Did you know specific food and drinks can irritate your bladder?
Do you ever feel strong urinary urgency or frequency? Do you have urinary incontinence? Have you been diagnosed with a bladder control problem, overactive bladder, or interstitial cystitis? If so, you may notice some days symptoms can be worse than others. This can be attributed to the TYPES of foods and drinks you consume, also referred to as bladder irritants. Bladder irritants can aggravate symptoms such as bladder pain, urinary incontinence, urgency, and frequency.
Common Bladder Irritants include:
- Artificial Sweeteners
- Medications with caffeine1
- Citrus fruit
- Food with tomatoes
- Spicy foods2
If you are someone suffering from the symptoms mentioned above, possibly try avoiding these foods and drinks for two weeks and see if it has any positive effects. Then slowly add one by one to see if you can rule out which ones specifically are triggering for you. Although there is not much evidence or research about bladder irritants for bladder health, it is still considered a part of clinical care, widely agreed upon by urologists and clinicians. The American Urological Association considers behavior and lifestyle changes as a form of first-line treatment. They also mention that “behavioral therapies are most often implemented by advanced practice nurses (e.g., continence nurses) or physical therapists with training in pelvic floor therapy”3.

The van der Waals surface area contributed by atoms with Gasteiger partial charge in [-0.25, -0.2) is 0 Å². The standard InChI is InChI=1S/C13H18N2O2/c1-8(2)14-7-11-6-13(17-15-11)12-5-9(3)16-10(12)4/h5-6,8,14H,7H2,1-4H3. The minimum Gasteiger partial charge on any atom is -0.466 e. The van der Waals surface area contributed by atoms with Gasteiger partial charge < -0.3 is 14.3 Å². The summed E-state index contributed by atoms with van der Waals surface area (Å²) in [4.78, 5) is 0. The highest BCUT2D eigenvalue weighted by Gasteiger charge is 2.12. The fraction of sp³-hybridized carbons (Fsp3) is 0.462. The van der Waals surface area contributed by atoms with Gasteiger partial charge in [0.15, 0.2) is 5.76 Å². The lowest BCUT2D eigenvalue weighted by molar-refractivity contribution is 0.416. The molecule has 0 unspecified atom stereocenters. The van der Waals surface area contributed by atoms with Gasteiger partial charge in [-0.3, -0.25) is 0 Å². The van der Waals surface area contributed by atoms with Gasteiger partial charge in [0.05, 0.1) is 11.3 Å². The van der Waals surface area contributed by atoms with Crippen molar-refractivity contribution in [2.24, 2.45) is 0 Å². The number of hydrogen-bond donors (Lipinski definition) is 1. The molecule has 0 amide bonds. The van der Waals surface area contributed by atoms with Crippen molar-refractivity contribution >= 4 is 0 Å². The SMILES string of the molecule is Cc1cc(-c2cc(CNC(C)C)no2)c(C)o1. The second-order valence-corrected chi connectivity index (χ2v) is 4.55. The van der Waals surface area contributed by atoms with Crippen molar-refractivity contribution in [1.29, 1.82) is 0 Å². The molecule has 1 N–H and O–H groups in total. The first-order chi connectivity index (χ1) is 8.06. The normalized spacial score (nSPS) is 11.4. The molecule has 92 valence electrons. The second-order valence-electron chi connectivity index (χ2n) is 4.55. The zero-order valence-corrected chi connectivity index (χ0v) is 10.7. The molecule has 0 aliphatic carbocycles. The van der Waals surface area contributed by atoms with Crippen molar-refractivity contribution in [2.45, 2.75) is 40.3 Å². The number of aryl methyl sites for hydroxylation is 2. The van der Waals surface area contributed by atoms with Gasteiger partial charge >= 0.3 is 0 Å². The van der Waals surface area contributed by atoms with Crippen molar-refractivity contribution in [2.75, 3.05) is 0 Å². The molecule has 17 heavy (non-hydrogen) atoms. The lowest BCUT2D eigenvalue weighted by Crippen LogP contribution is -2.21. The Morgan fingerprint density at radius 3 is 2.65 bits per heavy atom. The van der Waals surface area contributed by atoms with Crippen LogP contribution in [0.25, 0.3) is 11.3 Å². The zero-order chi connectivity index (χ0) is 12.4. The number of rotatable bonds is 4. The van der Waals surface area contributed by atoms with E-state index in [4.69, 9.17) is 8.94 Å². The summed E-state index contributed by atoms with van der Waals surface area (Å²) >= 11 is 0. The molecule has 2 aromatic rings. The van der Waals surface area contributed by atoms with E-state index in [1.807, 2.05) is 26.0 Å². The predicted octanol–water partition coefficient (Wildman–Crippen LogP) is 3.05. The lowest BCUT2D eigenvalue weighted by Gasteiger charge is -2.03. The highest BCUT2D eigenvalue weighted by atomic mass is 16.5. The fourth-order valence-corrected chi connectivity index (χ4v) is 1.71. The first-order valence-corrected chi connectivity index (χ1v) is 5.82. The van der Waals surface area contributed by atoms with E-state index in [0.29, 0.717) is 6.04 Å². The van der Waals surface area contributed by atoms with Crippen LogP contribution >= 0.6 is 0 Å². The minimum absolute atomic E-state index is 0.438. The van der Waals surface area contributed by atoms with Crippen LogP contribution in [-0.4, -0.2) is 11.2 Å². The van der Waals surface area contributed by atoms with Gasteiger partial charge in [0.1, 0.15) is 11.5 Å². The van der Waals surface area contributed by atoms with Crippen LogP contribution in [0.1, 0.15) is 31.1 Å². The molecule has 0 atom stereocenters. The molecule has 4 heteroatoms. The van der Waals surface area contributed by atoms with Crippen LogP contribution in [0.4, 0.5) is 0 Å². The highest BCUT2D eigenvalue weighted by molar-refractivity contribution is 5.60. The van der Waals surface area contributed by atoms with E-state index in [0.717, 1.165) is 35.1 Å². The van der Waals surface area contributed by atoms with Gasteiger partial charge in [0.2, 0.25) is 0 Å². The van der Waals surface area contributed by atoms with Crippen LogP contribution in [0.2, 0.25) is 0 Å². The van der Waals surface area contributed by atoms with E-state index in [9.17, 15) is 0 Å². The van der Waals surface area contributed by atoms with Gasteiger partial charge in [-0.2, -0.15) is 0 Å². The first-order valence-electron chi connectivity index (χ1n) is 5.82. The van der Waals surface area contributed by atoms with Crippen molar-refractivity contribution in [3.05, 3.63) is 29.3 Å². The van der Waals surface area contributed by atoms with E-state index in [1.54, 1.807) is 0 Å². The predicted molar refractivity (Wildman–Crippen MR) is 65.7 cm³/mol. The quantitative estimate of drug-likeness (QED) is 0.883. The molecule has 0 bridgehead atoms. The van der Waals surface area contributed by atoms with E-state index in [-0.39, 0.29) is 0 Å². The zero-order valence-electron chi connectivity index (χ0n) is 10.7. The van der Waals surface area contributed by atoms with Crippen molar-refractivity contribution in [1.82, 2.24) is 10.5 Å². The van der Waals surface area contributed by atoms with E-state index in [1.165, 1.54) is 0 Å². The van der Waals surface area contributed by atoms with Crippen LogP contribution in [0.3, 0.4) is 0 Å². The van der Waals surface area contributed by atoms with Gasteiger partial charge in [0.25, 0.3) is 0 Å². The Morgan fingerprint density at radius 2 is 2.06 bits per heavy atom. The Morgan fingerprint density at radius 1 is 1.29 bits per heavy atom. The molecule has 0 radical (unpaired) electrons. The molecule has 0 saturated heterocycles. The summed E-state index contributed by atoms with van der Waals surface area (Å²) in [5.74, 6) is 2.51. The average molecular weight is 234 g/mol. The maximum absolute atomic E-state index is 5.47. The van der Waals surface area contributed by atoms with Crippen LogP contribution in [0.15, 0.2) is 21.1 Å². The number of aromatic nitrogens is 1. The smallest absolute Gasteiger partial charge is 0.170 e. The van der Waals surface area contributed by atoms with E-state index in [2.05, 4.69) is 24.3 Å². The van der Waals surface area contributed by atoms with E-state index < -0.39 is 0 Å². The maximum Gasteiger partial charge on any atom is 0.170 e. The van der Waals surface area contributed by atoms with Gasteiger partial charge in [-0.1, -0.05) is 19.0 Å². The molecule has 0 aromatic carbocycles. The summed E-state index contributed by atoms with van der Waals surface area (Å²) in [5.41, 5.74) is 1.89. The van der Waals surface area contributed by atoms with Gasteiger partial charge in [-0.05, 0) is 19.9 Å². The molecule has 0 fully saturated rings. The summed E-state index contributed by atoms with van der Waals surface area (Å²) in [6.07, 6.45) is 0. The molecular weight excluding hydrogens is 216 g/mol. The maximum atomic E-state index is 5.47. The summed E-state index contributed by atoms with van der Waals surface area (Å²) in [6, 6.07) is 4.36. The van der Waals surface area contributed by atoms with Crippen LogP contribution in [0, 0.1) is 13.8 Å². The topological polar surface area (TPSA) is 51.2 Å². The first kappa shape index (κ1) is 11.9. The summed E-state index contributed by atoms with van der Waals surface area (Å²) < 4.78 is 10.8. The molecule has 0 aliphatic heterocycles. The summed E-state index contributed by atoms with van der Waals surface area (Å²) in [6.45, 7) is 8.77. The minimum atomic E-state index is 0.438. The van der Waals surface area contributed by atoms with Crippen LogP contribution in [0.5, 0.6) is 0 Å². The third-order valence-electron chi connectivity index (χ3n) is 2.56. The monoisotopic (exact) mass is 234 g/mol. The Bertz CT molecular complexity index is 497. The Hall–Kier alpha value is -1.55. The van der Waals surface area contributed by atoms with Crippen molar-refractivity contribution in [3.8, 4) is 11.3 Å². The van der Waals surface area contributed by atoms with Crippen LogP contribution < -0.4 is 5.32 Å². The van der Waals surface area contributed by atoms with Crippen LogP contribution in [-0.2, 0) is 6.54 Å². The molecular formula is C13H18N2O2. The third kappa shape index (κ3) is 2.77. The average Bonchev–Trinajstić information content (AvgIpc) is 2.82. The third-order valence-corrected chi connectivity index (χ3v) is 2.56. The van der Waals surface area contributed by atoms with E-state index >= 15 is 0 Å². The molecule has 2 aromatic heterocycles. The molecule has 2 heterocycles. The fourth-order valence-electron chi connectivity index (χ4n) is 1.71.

Here at Fusion Wellness & Physical Therapy, we have a great team of passionate physical therapists and occupational therapists that specialize in pelvic floor therapy and can help assist with bladder symptoms. Give us a call today and make an appointment at any of our three locations- Montrose (Glendale), Sherman Oaks, or Beverly Hills.
- 1. Wyman JF, Burgio KL, Newman DK. Practical aspects of lifestyle modifications and behavioural interventions in the treatment of overactive bladder and urgency urinary incontinence. Int J Clin Pract. 2009;63(8):1177-91.
- 2. https://www.urologyhealth.org/urologic-conditions/overactive-bladder-(oab)
- 3. https://www.auanet.org/guidelines/incontinence-non-neurogenic-overactive-bladder-(2012-amended-2014)